moreponderously,giveoutwhatthefrankdaylightfailsto
transmitthetroubleandsuspenseofthingsconglomeratedtherein
thedarkness;huddledtogetherinthedarkness;reftoftherelief
whichdawnbringswhen,washingthewallswhiteandgrey,spotting
eachwindowpane,liftingthemistfromthefields,showingthe
redbrowncowspeacefullygrazing,allisoncemoredeckedoutto
theeye;existsagain.Iamalone;Iamalone!shecried,bythe
fountaininRegent'sPark(staringattheIndianandhiscross),as
perhapsatmidnight,whenallboundariesarelost,thecountry
revertstoitsancientshape,astheRomanssawit,lyingcloudy,
whentheylanded,andthehillshadnonamesandriverswoundthey
knewnotwheresuchwasherdarkness;whensuddenly,asifashelf
wereshotforthandshestoodonit,shesaidhowshewashiswife,
marriedyearsagoinMilan,hiswife,andwouldnever,nevertell
thathewasmad!Turning,theshelffell;down,downshedropped.
Forhewasgone,shethoughtgone,ashethreatened,tokill
himselftothrowhimselfunderacart!Butno;therehewas;
stillsittingaloneontheseat,inhisshabbyovercoat,hislegs
crossed,staring,talkingaloud.
Menmustnotcutdowntrees.ThereisaGod.(Henotedsuch
revelationsonthebacksofenvelopes.)Changetheworld.Noone
killsfromhatred.Makeitknown(hewroteitdown).Hewaited.
Helistened.Asparrowperchedontherailingoppositechirped
Septimus,Septimus,fourorfivetimesoverandwenton,drawing
itsnotesout,tosingfreshlyandpiercinglyinGreekwordshow
thereisnocrimeand,joinedbyanothersparrow,theysangin
voicesprolongedandpiercinginGreekwords,fromtreesinthe
meadowoflifebeyondariverwherethedeadwalk,howthereisno
death.
Therewashishand;therethedead.Whitethingswereassembling
behindtherailingsopposite.Buthedarednotlook.Evanswas
behindtherailings!
"Whatareyousaying?"saidReziasuddenly,sittingdownbyhim.
Interruptedagain!Shewasalwaysinterrupting.
Awayfrompeopletheymustgetawayfrompeople,hesaid(jumping
up),rightawayoverthere,wheretherewerechairsbeneathatree
andthelongslopeoftheparkdippedlikealengthofgreenstuff
withaceilingclothofblueandpinksmokehighabove,andthere
wasarampartoffarirregularhouseshazedinsmoke,thetraffic
hummedinacircle,andontheright,duncolouredanimals
stretchedlongnecksovertheZoopalings,barking,howling.There
theysatdownunderatree.
"Look,"sheimploredhim,pointingatalittletroopofboys
carryingcricketstumps,andoneshuffled,spunroundonhisheel
andshuffled,asifhewereactingaclownatthemusichall.
"Look,"sheimploredhim,forDr.Holmeshadtoldhertomakehim
noticerealthings,gotoamusichall,playcricketthatwasthe
verygame,Dr.Holmessaid,aniceoutofdoorgame,theverygame
forherhusband.
"Look,"sherepeated.
Looktheunseenbadehim,thevoicewhichnowcommunicatedwithhim
whowasthegreatestofmankind,Septimus,latelytakenfromlife
todeath,theLordwhohadcometorenewsociety,wholaylikea
coverlet,asnowblanketsmittenonlybythesun,forever
unwasted,sufferingforever,thescapegoat,theeternalsufferer,
buthedidnotwantit,hemoaned,puttingfromhimwithawaveof
hishandthateternalsuffering,thateternalloneliness.
"Look,"sherepeated,forhemustnottalkaloudtohimselfoutof
doors.
"Ohlook,"sheimploredhim.Butwhatwastheretolookat?Afew
sheep.Thatwasall.
ThewaytoRegent'sParkTubestationcouldtheytellhertheway
toRegent'sParkTubestationMaisieJohnsonwantedtoknow.She
wasonlyupfromEdinburghtwodaysago.
"Notthiswayoverthere!"Reziaexclaimed,wavingheraside,lest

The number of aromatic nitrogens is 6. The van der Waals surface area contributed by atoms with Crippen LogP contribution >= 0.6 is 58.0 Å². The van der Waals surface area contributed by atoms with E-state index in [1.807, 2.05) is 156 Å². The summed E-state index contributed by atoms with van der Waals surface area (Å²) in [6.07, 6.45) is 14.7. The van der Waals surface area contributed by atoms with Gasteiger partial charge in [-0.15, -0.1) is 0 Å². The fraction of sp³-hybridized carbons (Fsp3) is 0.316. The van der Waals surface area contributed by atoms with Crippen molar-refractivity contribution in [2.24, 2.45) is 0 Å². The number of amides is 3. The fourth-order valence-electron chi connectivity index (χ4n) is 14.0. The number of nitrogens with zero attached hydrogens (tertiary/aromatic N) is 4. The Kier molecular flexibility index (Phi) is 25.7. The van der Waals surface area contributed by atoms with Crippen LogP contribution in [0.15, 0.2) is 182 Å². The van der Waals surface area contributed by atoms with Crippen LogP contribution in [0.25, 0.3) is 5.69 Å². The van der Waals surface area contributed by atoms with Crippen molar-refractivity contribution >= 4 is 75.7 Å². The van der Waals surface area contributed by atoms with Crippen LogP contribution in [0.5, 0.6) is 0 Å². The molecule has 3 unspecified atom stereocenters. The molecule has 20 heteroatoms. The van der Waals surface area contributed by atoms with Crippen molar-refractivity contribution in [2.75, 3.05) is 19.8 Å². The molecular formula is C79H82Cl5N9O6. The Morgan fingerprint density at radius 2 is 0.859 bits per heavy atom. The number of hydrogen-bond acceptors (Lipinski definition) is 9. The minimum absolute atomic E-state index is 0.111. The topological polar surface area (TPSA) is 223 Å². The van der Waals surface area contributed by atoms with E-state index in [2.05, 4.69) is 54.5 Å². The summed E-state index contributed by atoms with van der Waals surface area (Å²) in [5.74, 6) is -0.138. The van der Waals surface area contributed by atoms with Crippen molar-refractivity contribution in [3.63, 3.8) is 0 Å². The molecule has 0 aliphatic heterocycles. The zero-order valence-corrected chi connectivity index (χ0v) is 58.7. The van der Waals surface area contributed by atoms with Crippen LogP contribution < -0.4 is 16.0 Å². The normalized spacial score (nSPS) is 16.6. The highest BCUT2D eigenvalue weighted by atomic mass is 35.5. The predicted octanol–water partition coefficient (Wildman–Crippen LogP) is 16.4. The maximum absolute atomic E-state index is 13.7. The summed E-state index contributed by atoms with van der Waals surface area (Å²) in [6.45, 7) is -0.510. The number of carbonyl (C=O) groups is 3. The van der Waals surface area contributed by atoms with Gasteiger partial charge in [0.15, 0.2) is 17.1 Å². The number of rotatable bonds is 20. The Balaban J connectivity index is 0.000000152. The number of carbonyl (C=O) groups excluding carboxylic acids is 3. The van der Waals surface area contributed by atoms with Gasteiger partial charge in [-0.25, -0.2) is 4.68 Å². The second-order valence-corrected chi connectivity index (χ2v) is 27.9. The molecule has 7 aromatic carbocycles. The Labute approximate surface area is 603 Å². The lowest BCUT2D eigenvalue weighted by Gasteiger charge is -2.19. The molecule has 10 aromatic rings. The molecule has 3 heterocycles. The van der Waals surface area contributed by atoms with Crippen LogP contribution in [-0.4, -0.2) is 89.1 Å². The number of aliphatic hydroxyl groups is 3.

sheshouldseeSeptimus.
Bothseemedqueer,MaisieJohnsonthought.Everythingseemedvery
queer.InLondonforthefirsttime,cometotakeupapostather
uncle'sinLeadenhallStreet,andnowwalkingthroughRegent'sPark
inthemorning,thiscoupleonthechairsgaveherquiteaturn;
theyoungwomanseemingforeign,themanlookingqueer;sothat
shouldshebeveryoldshewouldstillrememberandmakeitjangle
againamonghermemorieshowshehadwalkedthroughRegent'sPark
onafinesummer'smorningfiftyyearsago.Forshewasonly
nineteenandhadgotherwayatlast,tocometoLondon;andnow
howqueeritwas,thiscoupleshehadaskedthewayof,andthe
girlstartedandjerkedherhand,andthemanheseemedawfully
odd;quarrelling,perhaps;partingforever,perhaps;somethingwas
up,sheknew;andnowallthesepeople(forshereturnedtothe
BroadWalk),thestonebasins,theprimflowers,theoldmenand
women,invalidsmostoftheminBathchairsallseemed,after
Edinburgh,soqueer.AndMaisieJohnson,asshejoinedthatgently
trudging,vaguelygazing,breezekissedcompanysquirrelsperching
andpreening,sparrowfountainsflutteringforcrumbs,dogsbusy
withtherailings,busywitheachother,whilethesoftwarmair
washedoverthemandlenttothefixedunsurprisedgazewithwhich
theyreceivedlifesomethingwhimsicalandmollifiedMaisie
JohnsonpositivelyfeltshemustcryOh!(forthatyoungmanonthe
seathadgivenherquiteaturn.Somethingwasup,sheknew.)
Horror!horror!shewantedtocry.(Shehadleftherpeople;
theyhadwarnedherwhatwouldhappen.)
Whyhadn'tshestayedathome?shecried,twistingtheknobofthe
ironrailing.
Thatgirl,thoughtMrs.Dempster(whosavedcrustsforthe
squirrelsandoftenateherlunchinRegent'sPark),don'tknowa
thingyet;andreallyitseemedtoherbettertobealittlestout,
alittleslack,alittlemoderateinone'sexpectations.Percy
drank.Well,bettertohaveason,thoughtMrs.Dempster.Shehad
hadahardtimeofit,andcouldn'thelpsmilingatagirllike
that.You'llgetmarried,foryou'reprettyenough,thoughtMrs.
Dempster.Getmarried,shethought,andthenyou'llknow.Oh,the
cooks,andsoon.Everymanhashisways.ButwhetherI'dhave
chosenquitelikethatifIcouldhaveknown,thoughtMrs.
Dempster,andcouldnothelpwishingtowhisperawordtoMaisie
Johnson;tofeelonthecreasedpouchofherwornoldfacethekiss
ofpity.Forit'sbeenahardlife,thoughtMrs.Dempster.What
hadn'tshegiventoit?Roses;figure;herfeettoo.(Shedrew
theknobbedlumpsbeneathherskirt.)
Roses,shethoughtsardonically.Alltrash,m'dear.Forreally,